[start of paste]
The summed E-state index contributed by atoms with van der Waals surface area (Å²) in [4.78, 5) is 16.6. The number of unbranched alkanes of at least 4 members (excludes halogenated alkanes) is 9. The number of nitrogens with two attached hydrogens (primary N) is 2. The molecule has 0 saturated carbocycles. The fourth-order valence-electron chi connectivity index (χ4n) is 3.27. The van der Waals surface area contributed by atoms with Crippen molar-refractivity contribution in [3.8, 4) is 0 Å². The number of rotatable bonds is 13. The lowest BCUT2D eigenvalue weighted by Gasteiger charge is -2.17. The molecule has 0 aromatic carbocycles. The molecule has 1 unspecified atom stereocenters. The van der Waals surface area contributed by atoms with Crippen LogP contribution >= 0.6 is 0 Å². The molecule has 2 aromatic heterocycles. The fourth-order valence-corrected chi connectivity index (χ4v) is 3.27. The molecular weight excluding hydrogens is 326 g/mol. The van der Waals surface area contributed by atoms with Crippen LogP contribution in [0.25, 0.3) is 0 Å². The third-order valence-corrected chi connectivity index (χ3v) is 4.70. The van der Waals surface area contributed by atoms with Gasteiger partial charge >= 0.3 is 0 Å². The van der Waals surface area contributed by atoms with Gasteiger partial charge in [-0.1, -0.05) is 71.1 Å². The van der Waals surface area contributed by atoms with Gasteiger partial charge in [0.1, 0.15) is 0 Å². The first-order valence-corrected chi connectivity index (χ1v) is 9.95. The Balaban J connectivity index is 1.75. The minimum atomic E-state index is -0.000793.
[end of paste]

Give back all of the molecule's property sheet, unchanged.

The summed E-state index contributed by atoms with van der Waals surface area (Å²) in [4.78, 5) is 16.6. The number of unbranched alkanes of at least 4 members (excludes halogenated alkanes) is 9. The number of nitrogens with two attached hydrogens (primary N) is 2. The molecule has 0 saturated carbocycles. The fourth-order valence-electron chi connectivity index (χ4n) is 3.27. The van der Waals surface area contributed by atoms with Crippen molar-refractivity contribution in [3.8, 4) is 0 Å². The number of rotatable bonds is 13. The lowest BCUT2D eigenvalue weighted by Gasteiger charge is -2.17. The molecule has 0 aromatic carbocycles. The molecule has 1 unspecified atom stereocenters. The van der Waals surface area contributed by atoms with Crippen LogP contribution >= 0.6 is 0 Å². The molecule has 2 aromatic heterocycles. The fourth-order valence-corrected chi connectivity index (χ4v) is 3.27. The molecular weight excluding hydrogens is 326 g/mol. The van der Waals surface area contributed by atoms with Crippen LogP contribution in [0.25, 0.3) is 0 Å². The third-order valence-corrected chi connectivity index (χ3v) is 4.70. The van der Waals surface area contributed by atoms with Gasteiger partial charge >= 0.3 is 0 Å². The van der Waals surface area contributed by atoms with Gasteiger partial charge in [-0.1, -0.05) is 71.1 Å². The van der Waals surface area contributed by atoms with Gasteiger partial charge in [0.1, 0.15) is 0 Å². The first-order valence-corrected chi connectivity index (χ1v) is 9.95. The Balaban J connectivity index is 1.75. The minimum atomic E-state index is -0.000793.